EYE ON THE GRID BLOG

One thing liberals and conservatives agree on

By Editors of POWERGRID Int'l / Electric Light and Power
We're often told how far apart the red states and blue states are. Aside from the obvious stalemates and squabbles in Washington, conservative and liberal Americans watch different TV shows, eat different foods, drive different cars and listen to different music. But there is one thing lefties and right-wingers seem to agree on: Using less energy is a good thing.

Because when you inform an American about exactly how much energy they are consuming, it doesn't matter whether they voted for Barack Obama or Mitt Romney. Either way, they want to use less electricity.

Given the news stories about compact fluorescents vs. incandescent light bulbs or hybrid cars vs. sport utility vehicles, this might come as a surprise. However the evidence — as gathered by Opower — backs it up.



The survey examined the energy use habits of customers across party lines (conservative, liberal and unaffiliated) from several regions of the country. The differences between political ideologies and geographical locations were quite close. All saved energy, and it didn't much matter how they were affiliated politically.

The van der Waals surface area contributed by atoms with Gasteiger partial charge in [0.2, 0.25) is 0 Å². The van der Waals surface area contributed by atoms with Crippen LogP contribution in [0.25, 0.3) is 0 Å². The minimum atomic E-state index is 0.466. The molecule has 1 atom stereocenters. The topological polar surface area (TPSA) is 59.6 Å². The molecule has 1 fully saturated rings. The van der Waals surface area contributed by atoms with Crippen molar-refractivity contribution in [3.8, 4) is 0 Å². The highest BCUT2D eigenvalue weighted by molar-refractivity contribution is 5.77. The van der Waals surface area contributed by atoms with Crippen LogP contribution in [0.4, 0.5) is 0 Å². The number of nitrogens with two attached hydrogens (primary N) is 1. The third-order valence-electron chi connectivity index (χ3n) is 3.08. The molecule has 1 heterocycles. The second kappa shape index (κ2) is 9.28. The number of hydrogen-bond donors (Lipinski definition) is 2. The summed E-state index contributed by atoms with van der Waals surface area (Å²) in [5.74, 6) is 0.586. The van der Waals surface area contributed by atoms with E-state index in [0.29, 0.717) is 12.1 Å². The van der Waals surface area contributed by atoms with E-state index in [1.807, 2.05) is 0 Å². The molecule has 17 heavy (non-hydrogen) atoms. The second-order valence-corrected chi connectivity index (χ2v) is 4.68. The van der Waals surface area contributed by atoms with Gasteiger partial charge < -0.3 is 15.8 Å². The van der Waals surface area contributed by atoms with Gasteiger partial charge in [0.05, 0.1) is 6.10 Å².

In the Mountain West region, liberals saved a little more than others, but only by a single percentage point. In the Northeast and Southeast, conservatives saved a little more than the liberals or the unaffiliated. So, in the end, people will save energy when they participate in programs that inform them of their electricity use, but the exact percentages can vary a bit from place to place.

There is, however, a "backfire" effect the surveyors noticed that is exclusive to conservative users. It seems that when a customer learns they are using less energy than average, the liberal-minded customer will continue doing what they are doing. The conservative-leaning one, however, will sometimes increase their energy use — perhaps feeling they're off the hook. This behavior was not observed in liberals or the unaffiliated.

The reason for this backfire effect was not fully explained by the analysis, but it appears that providing detailed information on energy use to customers who are already energy efficient is still well worth it. The more information people have, the more behavioral changes they will make in the interest of using less energy.

When it comes to trying to encourage customers to make positive behavioral changes on energy use, tech firms and energy companies can leave politics out of the equation. This is good news because making human beings of any ideological bent change their behaviors is already difficult enough.

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